There is also a difference between the verbs in the active and passive voice. Whereas the active voice contains an active verb, the passive voice must contain the following;

  • A conjugated form of the verb 'to be', e.g. is, was

  • The main verb in its past participle form, e.g. eaten, written, read.

Here is a handy chart summarising the key differences between the active and passive voice:

Active VoicePassive voice
The subject comes first in the sentence The subject comes last in the sentence
Direct and clear sentence structure The structure becomes less clear
Can be constructed in any form. Always made with a conjugated form of the verb 'to be'
Contains an active main verbContains the main verb in its past participle form

In general, the active voice is used more commonly in everyday speech and writing. The active voice is then very important in how we make sentences every day!

Importance of the active voice

The active voice is the grammatical voice that we use the most in everyday speech. You will find that most of the sentences you write are in the active voice. There are many reasons that the active voice is important to your writing.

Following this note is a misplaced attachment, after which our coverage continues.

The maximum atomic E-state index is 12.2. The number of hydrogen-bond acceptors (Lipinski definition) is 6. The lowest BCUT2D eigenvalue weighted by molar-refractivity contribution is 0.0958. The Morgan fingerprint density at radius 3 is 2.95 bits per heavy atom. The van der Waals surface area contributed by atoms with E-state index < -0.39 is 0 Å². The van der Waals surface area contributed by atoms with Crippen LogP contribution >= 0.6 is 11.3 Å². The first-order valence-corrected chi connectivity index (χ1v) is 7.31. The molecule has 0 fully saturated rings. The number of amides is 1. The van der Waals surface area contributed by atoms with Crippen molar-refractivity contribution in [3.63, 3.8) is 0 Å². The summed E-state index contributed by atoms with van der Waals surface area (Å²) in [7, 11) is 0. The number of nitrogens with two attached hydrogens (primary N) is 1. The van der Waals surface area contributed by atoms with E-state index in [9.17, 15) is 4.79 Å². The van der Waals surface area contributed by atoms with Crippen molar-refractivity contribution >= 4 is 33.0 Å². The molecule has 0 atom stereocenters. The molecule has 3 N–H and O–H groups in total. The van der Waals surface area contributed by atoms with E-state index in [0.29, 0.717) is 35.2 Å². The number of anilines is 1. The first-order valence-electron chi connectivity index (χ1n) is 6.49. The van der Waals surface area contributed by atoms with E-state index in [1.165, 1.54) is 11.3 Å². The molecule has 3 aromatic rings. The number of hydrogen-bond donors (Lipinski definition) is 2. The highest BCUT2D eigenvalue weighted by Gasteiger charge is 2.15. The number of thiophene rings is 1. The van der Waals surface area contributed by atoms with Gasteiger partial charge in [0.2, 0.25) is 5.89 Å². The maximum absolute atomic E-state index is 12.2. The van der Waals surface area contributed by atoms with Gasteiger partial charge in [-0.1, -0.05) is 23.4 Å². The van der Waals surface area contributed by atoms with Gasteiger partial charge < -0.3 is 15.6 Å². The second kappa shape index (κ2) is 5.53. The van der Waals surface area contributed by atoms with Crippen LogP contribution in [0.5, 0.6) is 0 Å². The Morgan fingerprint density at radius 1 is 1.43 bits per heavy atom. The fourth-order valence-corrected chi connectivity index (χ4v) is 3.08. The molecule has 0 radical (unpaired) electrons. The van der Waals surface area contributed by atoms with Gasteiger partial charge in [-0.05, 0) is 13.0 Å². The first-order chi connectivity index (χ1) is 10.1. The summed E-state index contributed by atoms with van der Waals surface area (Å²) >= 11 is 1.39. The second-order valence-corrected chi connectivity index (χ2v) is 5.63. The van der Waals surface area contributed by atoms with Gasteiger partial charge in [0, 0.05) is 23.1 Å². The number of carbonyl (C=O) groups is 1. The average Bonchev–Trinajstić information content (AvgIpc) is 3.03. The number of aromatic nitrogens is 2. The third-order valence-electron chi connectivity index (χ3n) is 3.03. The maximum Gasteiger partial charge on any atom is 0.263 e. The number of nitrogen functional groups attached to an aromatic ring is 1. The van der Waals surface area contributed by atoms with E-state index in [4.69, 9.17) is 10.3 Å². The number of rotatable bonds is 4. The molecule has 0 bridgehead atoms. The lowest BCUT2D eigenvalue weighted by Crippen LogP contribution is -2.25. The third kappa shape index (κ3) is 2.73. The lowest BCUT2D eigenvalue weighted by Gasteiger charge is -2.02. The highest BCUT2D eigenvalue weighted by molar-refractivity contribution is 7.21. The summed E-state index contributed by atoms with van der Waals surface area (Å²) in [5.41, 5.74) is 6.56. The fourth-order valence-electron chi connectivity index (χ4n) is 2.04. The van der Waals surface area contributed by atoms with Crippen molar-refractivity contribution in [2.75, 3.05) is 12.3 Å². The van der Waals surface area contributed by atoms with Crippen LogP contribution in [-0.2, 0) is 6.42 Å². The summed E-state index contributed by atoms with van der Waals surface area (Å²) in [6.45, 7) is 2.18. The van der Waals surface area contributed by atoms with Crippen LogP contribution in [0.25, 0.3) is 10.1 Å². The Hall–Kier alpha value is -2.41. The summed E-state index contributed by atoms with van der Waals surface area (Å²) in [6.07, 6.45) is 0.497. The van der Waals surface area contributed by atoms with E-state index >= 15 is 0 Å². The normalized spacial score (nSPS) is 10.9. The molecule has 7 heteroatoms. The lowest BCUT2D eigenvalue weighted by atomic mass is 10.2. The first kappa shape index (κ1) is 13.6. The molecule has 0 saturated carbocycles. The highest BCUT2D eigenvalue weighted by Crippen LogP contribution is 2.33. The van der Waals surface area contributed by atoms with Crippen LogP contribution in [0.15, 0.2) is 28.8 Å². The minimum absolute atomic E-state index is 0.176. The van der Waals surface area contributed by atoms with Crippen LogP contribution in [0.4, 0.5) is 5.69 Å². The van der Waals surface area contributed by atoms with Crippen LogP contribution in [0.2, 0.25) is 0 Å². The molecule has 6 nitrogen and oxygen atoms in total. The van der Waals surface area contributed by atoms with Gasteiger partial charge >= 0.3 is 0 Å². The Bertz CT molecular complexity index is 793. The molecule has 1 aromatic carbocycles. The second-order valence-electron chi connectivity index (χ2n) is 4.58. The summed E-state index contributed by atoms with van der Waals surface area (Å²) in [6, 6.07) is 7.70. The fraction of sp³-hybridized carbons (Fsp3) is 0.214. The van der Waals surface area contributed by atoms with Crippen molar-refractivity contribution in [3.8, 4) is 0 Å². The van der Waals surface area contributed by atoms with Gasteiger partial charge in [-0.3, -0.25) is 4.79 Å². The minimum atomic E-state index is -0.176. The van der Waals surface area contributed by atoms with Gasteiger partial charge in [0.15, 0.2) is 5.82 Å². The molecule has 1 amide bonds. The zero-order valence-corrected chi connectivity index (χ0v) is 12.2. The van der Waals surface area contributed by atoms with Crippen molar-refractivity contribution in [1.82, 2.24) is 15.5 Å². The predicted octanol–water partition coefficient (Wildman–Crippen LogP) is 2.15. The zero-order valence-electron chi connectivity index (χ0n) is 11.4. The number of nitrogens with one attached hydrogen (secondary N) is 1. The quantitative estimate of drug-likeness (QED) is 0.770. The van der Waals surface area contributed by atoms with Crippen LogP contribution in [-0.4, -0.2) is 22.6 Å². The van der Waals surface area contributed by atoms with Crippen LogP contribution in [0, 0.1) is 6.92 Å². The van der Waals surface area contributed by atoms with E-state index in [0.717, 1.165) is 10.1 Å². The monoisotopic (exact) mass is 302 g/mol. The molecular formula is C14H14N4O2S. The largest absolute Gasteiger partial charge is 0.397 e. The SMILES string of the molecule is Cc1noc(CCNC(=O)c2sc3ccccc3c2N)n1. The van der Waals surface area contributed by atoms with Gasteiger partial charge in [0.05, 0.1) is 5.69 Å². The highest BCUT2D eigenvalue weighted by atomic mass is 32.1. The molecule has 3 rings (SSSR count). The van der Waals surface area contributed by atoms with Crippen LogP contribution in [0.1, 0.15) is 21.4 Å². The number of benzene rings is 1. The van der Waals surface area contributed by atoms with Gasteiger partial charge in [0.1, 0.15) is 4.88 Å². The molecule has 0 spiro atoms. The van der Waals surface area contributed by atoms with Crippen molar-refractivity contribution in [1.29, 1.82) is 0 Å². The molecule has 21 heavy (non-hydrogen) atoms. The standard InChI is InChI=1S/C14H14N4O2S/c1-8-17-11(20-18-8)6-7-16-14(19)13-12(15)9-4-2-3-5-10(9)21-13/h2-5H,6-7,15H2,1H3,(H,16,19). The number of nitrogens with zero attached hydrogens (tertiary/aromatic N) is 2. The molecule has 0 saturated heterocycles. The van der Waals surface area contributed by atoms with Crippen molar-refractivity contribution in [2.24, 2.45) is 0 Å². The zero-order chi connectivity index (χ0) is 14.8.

The reader will feel present in the work

The active voice is most commonly used in the present and future tense. This puts the reader in the moment. Take this example from Edgar Allen Poe's 'The Raven' (1845):

Once upon a midnight dreary, as I pondered weak and weary,

Over many a quaint and curious volume of forgotten lore

While I nodded, nearly napping, suddenly there came a tapping,

As of someone gently rapping, rapping at my chamber door.

Active Voice Raven StudySmarterFig 2. The Raven

Through the use of the active voice, the scene becomes more vivid than if the writer used the passive voice. The active voice helps to create a stronger connection to the action/scene for the reader. This is because sentences use both present and past tense verbs. When we consider this alongside the placement of the subject in the sentence, we can see that the imagery evoked becomes a lot clearer.

The active voice places the subject at the forefront of the sentence. The active role it takes means that the action of the sentence is more clearly and strongly depicted.

Active voice makes commands clearer

The active voice is also important in non-fiction. It is present in non-fiction texts such as newspaper articles, recipes, and instruction manuals. The active voice is commonly used here because it makes sentences sound clearer and more direct. It is important in this context as it can be used to create instructions and deliver facts efficiently. Let's look at an example of this from a newspaper article

A swimmer who was rescued off the coast of Co Kerry on Sunday night has been identified as Ruairí McSorley, who previously went viral online for a TV interview he gave in 2015 in which he became known as "Frostbit Boy". Fenit RNLI and Rescue 115 were requested to launch by the Irish Coast Guard at 11 am on Sunday after clothes were discovered at Castlegregory beach by a dog walker. Volunteer lifeboat crew with Fenit RNLI spotted a head above water hours later at 8.30 pm and took the swimmer onboard an all-weather lifeboat.

Easy to understand